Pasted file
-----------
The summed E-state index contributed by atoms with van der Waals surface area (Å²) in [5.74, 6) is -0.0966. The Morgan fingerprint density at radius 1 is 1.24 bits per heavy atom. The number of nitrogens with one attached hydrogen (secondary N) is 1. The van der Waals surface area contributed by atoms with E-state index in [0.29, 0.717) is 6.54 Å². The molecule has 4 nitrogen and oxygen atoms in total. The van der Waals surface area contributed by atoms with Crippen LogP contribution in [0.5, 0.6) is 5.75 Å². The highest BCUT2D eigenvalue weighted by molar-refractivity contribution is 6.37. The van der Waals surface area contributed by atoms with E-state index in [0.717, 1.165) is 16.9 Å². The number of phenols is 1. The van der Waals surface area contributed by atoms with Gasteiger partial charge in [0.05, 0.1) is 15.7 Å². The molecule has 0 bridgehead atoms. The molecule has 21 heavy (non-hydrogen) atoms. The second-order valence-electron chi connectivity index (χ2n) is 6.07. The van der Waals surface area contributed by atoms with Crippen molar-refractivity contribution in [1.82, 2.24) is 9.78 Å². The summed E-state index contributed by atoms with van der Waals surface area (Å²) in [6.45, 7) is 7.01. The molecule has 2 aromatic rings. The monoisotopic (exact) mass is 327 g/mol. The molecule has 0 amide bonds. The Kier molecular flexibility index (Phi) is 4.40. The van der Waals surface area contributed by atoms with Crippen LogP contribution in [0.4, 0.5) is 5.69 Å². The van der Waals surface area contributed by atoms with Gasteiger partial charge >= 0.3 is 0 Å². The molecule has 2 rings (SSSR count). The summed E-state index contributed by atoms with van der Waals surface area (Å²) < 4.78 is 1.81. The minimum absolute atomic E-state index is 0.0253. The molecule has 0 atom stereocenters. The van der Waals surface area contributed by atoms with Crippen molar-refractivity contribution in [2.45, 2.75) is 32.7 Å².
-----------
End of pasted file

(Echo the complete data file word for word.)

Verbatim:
The summed E-state index contributed by atoms with van der Waals surface area (Å²) in [5.74, 6) is -0.0966. The Morgan fingerprint density at radius 1 is 1.24 bits per heavy atom. The number of nitrogens with one attached hydrogen (secondary N) is 1. The van der Waals surface area contributed by atoms with E-state index in [0.29, 0.717) is 6.54 Å². The molecule has 4 nitrogen and oxygen atoms in total. The van der Waals surface area contributed by atoms with Crippen LogP contribution in [0.5, 0.6) is 5.75 Å². The highest BCUT2D eigenvalue weighted by molar-refractivity contribution is 6.37. The van der Waals surface area contributed by atoms with E-state index in [0.717, 1.165) is 16.9 Å². The number of phenols is 1. The van der Waals surface area contributed by atoms with Gasteiger partial charge in [0.05, 0.1) is 15.7 Å². The molecule has 0 bridgehead atoms. The molecule has 21 heavy (non-hydrogen) atoms. The second-order valence-electron chi connectivity index (χ2n) is 6.07. The van der Waals surface area contributed by atoms with Crippen molar-refractivity contribution in [1.82, 2.24) is 9.78 Å². The summed E-state index contributed by atoms with van der Waals surface area (Å²) in [6.45, 7) is 7.01. The molecule has 2 aromatic rings. The monoisotopic (exact) mass is 327 g/mol. The molecule has 0 amide bonds. The Kier molecular flexibility index (Phi) is 4.40. The van der Waals surface area contributed by atoms with Crippen LogP contribution in [0.4, 0.5) is 5.69 Å². The van der Waals surface area contributed by atoms with Gasteiger partial charge >= 0.3 is 0 Å². The molecule has 2 rings (SSSR count). The summed E-state index contributed by atoms with van der Waals surface area (Å²) < 4.78 is 1.81. The minimum absolute atomic E-state index is 0.0253. The molecule has 0 atom stereocenters. The van der Waals surface area contributed by atoms with Crippen molar-refractivity contribution in [2.45, 2.75) is 32.7 Å².